Juneteenth: Settin’ Us Free

Black Facts.com

By Beverly Dawn Whatley and Bruce Underwood Morrow

Poetry can capture an image or give voice to the voiceless. This new holiday may inspire a renaissance of spoken word that will illustrate the present and last for future generations. Like words and music, prose and verse unite to tell a story.

What does happen when a dream is deferred? The people forcibly removed from Africa and enslaved in the U.S. became a valuable and unnatural resource. They clung to a hope: They say they gon’ free us.

How might the inclusion of Juneteenth as an official holiday impact all Americans?

Review of Slavery

“Sails flashing to the wind like weapons, sharks following the moans, the fever and the dying; horror the corposant and compass rose.” –  Robert Hayden, Middle Passage

Approximately ten million souls who survived The Middle Passage [two million died in transit] were transported from Africa to the New World. About 400,000 landed in North America between 1619 and January 1808 when a federal law made it illegal to import captive people into the United States.

What must it have been like after horrific months at sea to arrive at foreign shores, never to see home and family again? What must it have been like to toil under adverse conditions on the plantations? What must it have been like to see your loved ones sold off as property and to endure immeasurable suffering with no recourse except to survive?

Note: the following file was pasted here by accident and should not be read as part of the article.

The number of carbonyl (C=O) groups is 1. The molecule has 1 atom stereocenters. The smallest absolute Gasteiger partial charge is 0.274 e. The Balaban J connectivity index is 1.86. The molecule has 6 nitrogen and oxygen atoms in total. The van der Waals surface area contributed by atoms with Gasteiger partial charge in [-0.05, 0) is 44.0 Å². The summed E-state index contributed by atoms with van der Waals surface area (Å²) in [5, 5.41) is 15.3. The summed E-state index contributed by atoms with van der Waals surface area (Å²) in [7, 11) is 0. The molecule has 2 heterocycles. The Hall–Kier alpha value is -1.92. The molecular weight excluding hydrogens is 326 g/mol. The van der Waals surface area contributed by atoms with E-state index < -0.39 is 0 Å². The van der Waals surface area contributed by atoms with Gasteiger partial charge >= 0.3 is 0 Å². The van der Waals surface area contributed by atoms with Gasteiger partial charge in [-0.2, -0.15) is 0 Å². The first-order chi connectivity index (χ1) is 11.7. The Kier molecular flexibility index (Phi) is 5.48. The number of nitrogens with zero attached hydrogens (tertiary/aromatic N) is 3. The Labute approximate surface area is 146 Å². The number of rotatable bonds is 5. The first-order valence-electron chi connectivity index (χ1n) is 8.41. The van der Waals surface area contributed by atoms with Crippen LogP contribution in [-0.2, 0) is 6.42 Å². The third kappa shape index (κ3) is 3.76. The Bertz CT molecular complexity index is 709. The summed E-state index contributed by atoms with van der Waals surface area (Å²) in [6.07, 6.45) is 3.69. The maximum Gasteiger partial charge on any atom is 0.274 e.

As if forced labor and harsh conditions weren’t enough, there were the rumored atrocities about the skin of Africans being harvested and tanned for high quality leather products and African babies used to as “alligator bait”. If these practices happened…

Then, there were stories of being born free in Africa as told by the elders. What must that have been like to recall a time of dreams and hopes?

            “Settin’ Us Free” excerpts – Bruce U. Morrow

When is that someone comin’
Who’s s’pose to be settin’ us free?
What? Who’s s’pose to be settin’ us free.
When? Anytime should be.
He been comin’ for a long time.
Where? I’ll see if he at the door now.



Fourth of July

“I, too, am America.” – Langston Hughes I, Too